Last week’s post described common roadblocks to establishing Export Compliance Programs. In some cases exporters may be under pressure to put a program in place quickly with the focus on creating the ECP manual. This approach ignores the foundation needed for an effective program. The likely result will be a glossy manual that will sit on the shelf and have little impact on operations.
Compliance professionals know that an effective ECP must include C- level commitment and involvement, sufficient funding, well defined and documented responsibilities, on-going training, and internal audits. Weak ECPs lack some of these elements and are simply window dressing or paper programs.
In house compliance professionals are often given responsibility without authority. Further, they may be at mid or lower management levels or in the wrong chain of command. With or without a formal ECP, compliance professionals must have the authority to place holds on questionable exports without being overruled by sales, finance, or supply chain. Well written protocols for resolving issues and releasing holds require C-level or legal approval.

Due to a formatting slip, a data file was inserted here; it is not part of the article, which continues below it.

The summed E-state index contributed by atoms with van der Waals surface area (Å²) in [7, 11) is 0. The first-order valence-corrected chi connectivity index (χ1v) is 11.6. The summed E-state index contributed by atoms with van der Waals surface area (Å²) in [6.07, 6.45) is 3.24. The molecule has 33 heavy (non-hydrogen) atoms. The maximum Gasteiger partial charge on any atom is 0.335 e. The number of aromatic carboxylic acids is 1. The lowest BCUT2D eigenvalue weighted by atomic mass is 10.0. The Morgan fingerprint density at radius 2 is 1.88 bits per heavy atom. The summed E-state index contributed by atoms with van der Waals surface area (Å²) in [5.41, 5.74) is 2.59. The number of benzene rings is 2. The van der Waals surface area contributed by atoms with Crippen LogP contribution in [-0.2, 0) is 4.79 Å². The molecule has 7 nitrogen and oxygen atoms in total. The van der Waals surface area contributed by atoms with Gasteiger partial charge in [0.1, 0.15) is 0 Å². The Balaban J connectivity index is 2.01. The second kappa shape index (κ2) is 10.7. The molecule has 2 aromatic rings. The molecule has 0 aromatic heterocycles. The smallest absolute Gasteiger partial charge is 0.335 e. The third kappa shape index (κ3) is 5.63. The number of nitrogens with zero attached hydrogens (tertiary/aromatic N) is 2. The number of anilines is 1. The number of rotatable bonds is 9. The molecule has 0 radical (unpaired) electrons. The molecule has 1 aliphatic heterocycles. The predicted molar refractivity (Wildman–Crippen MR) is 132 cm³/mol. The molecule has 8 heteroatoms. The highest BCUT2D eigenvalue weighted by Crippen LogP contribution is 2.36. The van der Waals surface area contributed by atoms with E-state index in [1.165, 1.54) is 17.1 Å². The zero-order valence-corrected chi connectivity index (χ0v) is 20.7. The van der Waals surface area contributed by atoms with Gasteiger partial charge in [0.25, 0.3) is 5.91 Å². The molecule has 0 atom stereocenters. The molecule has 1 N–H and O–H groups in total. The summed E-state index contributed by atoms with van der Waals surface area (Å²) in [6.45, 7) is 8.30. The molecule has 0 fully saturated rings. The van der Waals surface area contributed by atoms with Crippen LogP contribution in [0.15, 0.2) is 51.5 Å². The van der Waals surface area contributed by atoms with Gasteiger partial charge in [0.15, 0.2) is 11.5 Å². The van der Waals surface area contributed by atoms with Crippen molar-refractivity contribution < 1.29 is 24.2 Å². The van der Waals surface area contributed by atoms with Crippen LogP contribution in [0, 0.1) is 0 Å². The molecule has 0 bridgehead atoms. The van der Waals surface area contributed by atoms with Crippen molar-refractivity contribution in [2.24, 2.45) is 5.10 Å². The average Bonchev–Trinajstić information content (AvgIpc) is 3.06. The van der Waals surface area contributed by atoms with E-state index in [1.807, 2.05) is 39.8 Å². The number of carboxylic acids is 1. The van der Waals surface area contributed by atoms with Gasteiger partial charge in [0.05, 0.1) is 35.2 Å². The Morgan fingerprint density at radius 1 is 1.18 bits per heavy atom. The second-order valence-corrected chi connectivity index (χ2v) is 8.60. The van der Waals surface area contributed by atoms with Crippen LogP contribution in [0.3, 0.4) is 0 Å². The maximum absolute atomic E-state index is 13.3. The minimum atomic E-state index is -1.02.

All of the above illustrates the importance of compliance independence. This may mean reporting to the CEO, COO, or legal department in order to remove pressure from other groups.
If your in house compliance professional is not truly independent hire a consultant!
Contact firstname.lastname@example.org for immediate assistance.